New Opening: DoubleTree by Hilton Dubai Business Bay

The four-star DoubleTree by Hilton Dubai Business Bay is all about its community


Two-and-a-half years after the contract was signed in December 2014, the Dubai Properties-owned DoubleTree by Hilton Dubai — Business Bay started welcoming guests in July 2017. The first milestone for the general manager, Remco Werkhoven, has been seeing the building move from paper through to existence. He adds: “With Hilton we have got great support. You have to play with the information you have. I ask: ‘who are my customers, what’s going to work for them?’ We have to think about what’s a successful business model and what will make it successful for the owners.”

Walking into the lobby, which can be accessed both through a main entrance and the Bay Square podium, the high ceiling and Arabesque design is one that strikes visitors immediately. Design Worldwide Partnership worked on the design, which has been created with a nod to local arts and culture. The design focus continues to the rooms, which have a round shape emphasised with circular lighting and carpets, with the bed diagonally placed across the room. And surprisingly, it works. Most rooms have a sofa bed to be functional for families, says Werkhoven. The sofa bed was designed in Dubai, and has the same bedding as the standard DoubleTree bed. Werkhoven notes: “This opened up a completely new market for us because it’s very affordable for families. Normally they would need two rooms, but this space is great for a GCC family.”

The standard rooms at the hotel are fairly large, between 37-47m2 and all rooms have bathtubs except 20. It also has 11 suites, all overlooking the Burj Khalifa, with the 12th suite overlooking Bay Square. Additionally, the hotel offers a free shuttle to a number of tourist attractions in the area, including Burj Khalifa, The Dubai Mall, and more.

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Werkhoven adds: “Dubai Tourism asked why we’re not going for a five-star rating. Commercially, we said we’d rather be — instead of another five-star in Dubai — the best of the four stars. We have wonderful properties in Downtown, but we want to be more accessible. We want to tell people that they’re very welcome.”

Werkhoven believes the property is suitable to both leisure and corporate clients, especially in light of its location. The main target, at least initially, will be the GCC market — and specifically the UAE. But he reveals that the hotel has already welcomed guests from China, Germany, UK, France and Russia.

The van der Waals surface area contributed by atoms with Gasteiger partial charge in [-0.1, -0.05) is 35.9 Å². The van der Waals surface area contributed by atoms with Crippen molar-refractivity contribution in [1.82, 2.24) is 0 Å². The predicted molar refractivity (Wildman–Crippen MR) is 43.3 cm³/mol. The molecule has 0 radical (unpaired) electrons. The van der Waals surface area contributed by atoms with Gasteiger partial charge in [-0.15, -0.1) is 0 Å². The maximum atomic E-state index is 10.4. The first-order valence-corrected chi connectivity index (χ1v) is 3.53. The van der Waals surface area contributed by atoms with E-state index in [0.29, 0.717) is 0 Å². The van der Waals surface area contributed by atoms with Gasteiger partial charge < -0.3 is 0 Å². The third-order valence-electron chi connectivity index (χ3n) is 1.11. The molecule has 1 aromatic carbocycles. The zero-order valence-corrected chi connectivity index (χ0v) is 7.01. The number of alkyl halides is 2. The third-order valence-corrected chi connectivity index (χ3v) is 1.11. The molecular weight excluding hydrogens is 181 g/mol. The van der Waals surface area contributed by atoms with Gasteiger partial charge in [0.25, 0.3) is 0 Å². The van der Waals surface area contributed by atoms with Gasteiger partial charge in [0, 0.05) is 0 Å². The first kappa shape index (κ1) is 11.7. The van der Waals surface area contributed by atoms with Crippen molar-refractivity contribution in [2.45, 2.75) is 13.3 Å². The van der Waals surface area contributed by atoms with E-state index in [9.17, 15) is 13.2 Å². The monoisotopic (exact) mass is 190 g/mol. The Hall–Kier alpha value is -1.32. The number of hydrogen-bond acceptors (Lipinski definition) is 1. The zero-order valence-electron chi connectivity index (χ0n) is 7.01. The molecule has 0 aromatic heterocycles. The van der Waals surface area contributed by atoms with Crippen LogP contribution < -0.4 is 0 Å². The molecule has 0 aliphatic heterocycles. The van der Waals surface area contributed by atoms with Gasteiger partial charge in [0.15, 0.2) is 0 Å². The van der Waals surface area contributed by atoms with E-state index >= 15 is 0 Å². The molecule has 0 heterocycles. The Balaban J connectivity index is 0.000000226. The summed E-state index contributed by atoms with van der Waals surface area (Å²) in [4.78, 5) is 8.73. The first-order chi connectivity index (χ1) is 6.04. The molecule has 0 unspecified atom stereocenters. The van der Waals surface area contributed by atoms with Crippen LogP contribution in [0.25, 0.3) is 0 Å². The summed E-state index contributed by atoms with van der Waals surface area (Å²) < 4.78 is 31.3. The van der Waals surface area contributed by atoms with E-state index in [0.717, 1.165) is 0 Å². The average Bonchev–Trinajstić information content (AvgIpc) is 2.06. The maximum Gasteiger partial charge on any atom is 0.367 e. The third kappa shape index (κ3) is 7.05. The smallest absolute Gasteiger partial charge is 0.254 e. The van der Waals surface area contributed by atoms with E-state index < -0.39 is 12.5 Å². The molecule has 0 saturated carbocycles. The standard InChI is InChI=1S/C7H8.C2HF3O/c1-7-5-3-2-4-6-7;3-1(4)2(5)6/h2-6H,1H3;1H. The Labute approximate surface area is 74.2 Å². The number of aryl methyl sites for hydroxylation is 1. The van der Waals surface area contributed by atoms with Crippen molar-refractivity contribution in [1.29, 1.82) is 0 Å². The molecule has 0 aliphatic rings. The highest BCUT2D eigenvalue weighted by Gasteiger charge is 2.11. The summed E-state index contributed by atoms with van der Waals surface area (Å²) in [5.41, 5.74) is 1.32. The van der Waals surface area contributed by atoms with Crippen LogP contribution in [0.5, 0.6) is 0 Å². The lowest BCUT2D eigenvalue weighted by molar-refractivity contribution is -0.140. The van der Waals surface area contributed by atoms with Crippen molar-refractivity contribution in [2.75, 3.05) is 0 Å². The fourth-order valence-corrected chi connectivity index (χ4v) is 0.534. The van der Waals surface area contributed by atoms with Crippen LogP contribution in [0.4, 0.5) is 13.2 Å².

The make-up of the team is equally diverse, with more than 30 nationalities on board, and there has been a real focus on diversity within Hilton overall, which has transferred to the hotel. Werkhoven has also worked with a number of his current team before — and has brought the cream of the crop with him. While this is DoubleTree by Hilton Dubai — Business Bay operations manager Johanna Suttie’s first time working with Werkhoven, he was her mentor while she was on her path towards developing into an operations manager, and she now calls him her “partner in crime” on property.

Suttie says that recruitment was an important element during pre-opening. “We did so much planning prior to the opening, around training, what would be the culture. What we put to paper, we’re doing it live,” she says. In a nod to the initiatives surrounding women in leadership in the global Hilton family, the hotel also focused on diversity in recruitment.

“When we started we wanted to focus on 50/50. We thought that it’s important to really make a difference in terms of opportunities. It’s not that we’re going to hire a specific gender or nationality but we really opened our books to everybody. Many didn’t have experience in hotels but they had the wit, they had the character and personality, and we thought, why not bring this character into our property. This is how we continued. We are still set in stone that we’re aiming for 50%. We are currently 42% but we want to have more, and our set target was 48% and we’re still aiming for that,” she notes.